Demonetisation and the Goods and Services Tax (GST) are the two major headwinds that held back India’s economic growth last year, former RBI Governor Raghuram Rajan has said, asserting that the current seven per cent growth rate is not enough to meet the country’s needs.
“The two successive shocks of demonetisation and the GST had a serious impact on growth in India. Growth has fallen off interestingly at a time when growth in the global economy has been peaking up,” Rajan said while delivering the second Bhattacharya Lectureship on the Future of India.
“The reality is that seven is not enough for the kind of people coming into the labour market and we need jobs for them, so, we need more and cannot be satisfied at this level,” he said.
Observing that India is sensitive to global growth, he said India has become a much more open economy, and if the world grows, it also grows more.
“What happened in 2017 is that even as the world picked up, India went down. That reflects the fact that these blows (demonetisation and GST) have really really been hard blows…Because of these headwinds we have been held back,” he said.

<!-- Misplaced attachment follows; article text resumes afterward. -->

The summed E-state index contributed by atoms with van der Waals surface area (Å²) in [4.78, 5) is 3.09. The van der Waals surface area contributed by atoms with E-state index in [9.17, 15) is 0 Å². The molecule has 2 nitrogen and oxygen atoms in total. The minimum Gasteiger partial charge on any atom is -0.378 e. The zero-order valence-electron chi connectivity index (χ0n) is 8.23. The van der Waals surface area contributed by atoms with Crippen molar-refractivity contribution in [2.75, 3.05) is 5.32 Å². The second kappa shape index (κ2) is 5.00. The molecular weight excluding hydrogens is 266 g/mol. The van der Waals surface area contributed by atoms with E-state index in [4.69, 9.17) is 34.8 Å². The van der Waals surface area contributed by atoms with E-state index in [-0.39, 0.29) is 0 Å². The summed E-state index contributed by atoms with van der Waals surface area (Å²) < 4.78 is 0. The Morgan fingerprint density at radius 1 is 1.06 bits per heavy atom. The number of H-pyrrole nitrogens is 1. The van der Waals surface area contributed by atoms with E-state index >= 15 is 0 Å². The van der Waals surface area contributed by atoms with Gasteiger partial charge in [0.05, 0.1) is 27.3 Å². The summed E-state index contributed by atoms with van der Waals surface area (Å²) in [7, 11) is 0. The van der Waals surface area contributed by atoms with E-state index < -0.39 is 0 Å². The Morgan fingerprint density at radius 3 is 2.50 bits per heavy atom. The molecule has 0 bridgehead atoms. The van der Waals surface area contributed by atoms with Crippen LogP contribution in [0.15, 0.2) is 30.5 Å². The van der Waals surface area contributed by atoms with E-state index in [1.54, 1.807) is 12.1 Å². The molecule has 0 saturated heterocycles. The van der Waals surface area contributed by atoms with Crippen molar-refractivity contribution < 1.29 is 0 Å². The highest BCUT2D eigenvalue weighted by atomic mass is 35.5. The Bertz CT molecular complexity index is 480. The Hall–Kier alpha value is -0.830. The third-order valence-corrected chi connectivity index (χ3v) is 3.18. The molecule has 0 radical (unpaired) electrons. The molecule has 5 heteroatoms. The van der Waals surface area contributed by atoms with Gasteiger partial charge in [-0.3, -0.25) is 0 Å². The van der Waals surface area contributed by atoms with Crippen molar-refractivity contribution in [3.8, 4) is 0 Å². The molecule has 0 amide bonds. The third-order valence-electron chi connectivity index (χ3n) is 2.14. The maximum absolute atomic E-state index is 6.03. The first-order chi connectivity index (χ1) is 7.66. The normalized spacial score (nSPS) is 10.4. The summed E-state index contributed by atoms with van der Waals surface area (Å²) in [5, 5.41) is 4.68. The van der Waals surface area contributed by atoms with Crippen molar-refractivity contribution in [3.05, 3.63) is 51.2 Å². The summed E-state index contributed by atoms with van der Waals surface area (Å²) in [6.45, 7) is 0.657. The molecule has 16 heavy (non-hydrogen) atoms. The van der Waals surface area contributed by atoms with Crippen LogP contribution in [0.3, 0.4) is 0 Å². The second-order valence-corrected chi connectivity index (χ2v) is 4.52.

While India’s growth is picking up again, there is the issue of oil prices, the economist noted referring to the huge reliance of India on import of oil for its energy needs.
“India can’t work from the centre. India works when you have many people taking up the burden. And today the central government is excessively centralised,” Rajan said.
An example of this is the quantum of decisions that require the assent of the Prime Minister’s Office, Rajan said as he highlighted the recent unveiling of the ‘Statue of Unity’ of Sardar Vallabhbhai Patel as an example of a massive project that required the approval of the PMO.
Touted to be the tallest statue in the world, the 182-metre tall statue was built at a cost of Rs 2,989 crore.